Higher order connections (Pretext: Are you making this mistake?)
You’ve heard of the importance of connecting your notes: making links (and backlinks) to create a network of notes. But if you are anything like me, you have experienced that after linking every note to anything that even seems remotely related to it, you end up with something that resembles the following:
There sure are a lot of links. But, if this is supposed to represent what’s going on in our brain, it seems like an unhelpful mess.
Today, I’ll explain why it’s easy to overdo links, and how instead, you can be conscious about making connections, and learn deeper.
Due to the world-wide web, and applications built on top of it, pretty much anyone today knows what a link is, and can link together various resources.
And there are a lot of resources nowadays… ideally we’d like to read them all, and retain them all, right?
So we link our notes to article A we want to read, and YouTube video B we want to watch, and something we scribbled down last week which seemed relevant to what we’re reading now. Again, you end up with something that resembles the screenshot inserted above.
This picture was taken in the app Roam Research, which introduces the concept of backlinks into note-taking. Like the author of the source article, my notes soon started looking like this after I first tried it.
Making connections is essential to learn - everyone knows this (and if you’ve ever been in a learning app where you couldn’t make connections - you might have felt limited like you were memorizing isolated facts).
But in order to get this learning benefit, you can’t just link anything to anything. Instead, you have to be conscious about your connections…
Which means using higher-order thinking. If you remember, higher order thinking is the upper half of Bloom’s taxonomy pyramid:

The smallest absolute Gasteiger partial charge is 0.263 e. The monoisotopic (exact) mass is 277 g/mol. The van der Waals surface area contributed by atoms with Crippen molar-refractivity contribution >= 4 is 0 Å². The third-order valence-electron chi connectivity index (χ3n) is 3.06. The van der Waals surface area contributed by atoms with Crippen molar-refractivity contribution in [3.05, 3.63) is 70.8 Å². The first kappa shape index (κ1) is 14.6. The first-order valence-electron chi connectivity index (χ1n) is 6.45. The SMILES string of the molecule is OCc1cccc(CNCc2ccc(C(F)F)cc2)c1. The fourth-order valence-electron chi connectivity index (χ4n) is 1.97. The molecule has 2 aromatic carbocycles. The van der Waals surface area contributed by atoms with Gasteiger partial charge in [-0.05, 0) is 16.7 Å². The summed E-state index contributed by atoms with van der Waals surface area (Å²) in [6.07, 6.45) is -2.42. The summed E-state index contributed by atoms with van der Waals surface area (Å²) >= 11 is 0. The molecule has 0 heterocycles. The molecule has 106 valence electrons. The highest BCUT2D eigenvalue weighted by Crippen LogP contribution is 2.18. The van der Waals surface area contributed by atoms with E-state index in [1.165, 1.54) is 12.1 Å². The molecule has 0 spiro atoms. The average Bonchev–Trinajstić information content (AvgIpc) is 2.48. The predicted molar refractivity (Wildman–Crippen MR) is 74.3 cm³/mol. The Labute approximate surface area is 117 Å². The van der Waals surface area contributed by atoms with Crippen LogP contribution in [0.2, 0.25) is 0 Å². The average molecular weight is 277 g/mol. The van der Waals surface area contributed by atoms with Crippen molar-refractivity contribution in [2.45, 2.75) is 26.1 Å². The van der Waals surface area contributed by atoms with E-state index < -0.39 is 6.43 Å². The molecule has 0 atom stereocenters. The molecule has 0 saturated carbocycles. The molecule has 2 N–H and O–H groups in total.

How do we put that into practice?
There are 3 major ways to this:
- Name your connections [Analyze]
It’s easy to just link up something. But just requiring that you give every link a name forces you to think about what that link actually means. Let’s say I have linked notes A and B, and I link them up. It could mean several things:
By giving your connections a name, you are forced to think about their relation, which makes it much more likely that this connection will end up in a usable way in your brain (rather than just remaining a hyperlink in the digital world).
- Prioritize your connections [Evaluate]
Not all connections are created equal: In any complex topic, after getting familiar with it, you will notice that some connections are used over and over again. These are the real core connections that should be top of mind. Which ones are noise?
It’s the ones that are still valid but less important. Also, there might be connections you initially made that turn out to be wrong as you master the topic.
These links are just adding noise, so you should filter them out (don’t be afraid to delete things that hold you back!)
- Make it flow [Create]
When visually mapping out a topic, its subtopics should be connected in a way that flows logically, with a clear start and end point. (This, by the way, is related to the Feynman technique: the way your map flows is the way you would teach the topic to someone else).
Contrast the above mess with this mind map (on the topic of the learning process)
Traverse enables you to label your links and set their size based on their priority to empower you to use higher order learning.
By using links in this way, they will help you learn deeper. They also help you bring structure to your notes, rather than just resulting in an ever-growing mess.
Look at the links you’ve created for the topic you’re learning right now, and go through the 3 steps above to name, prioritize and arrange your links into a flow that helps you deeply grasp the topic.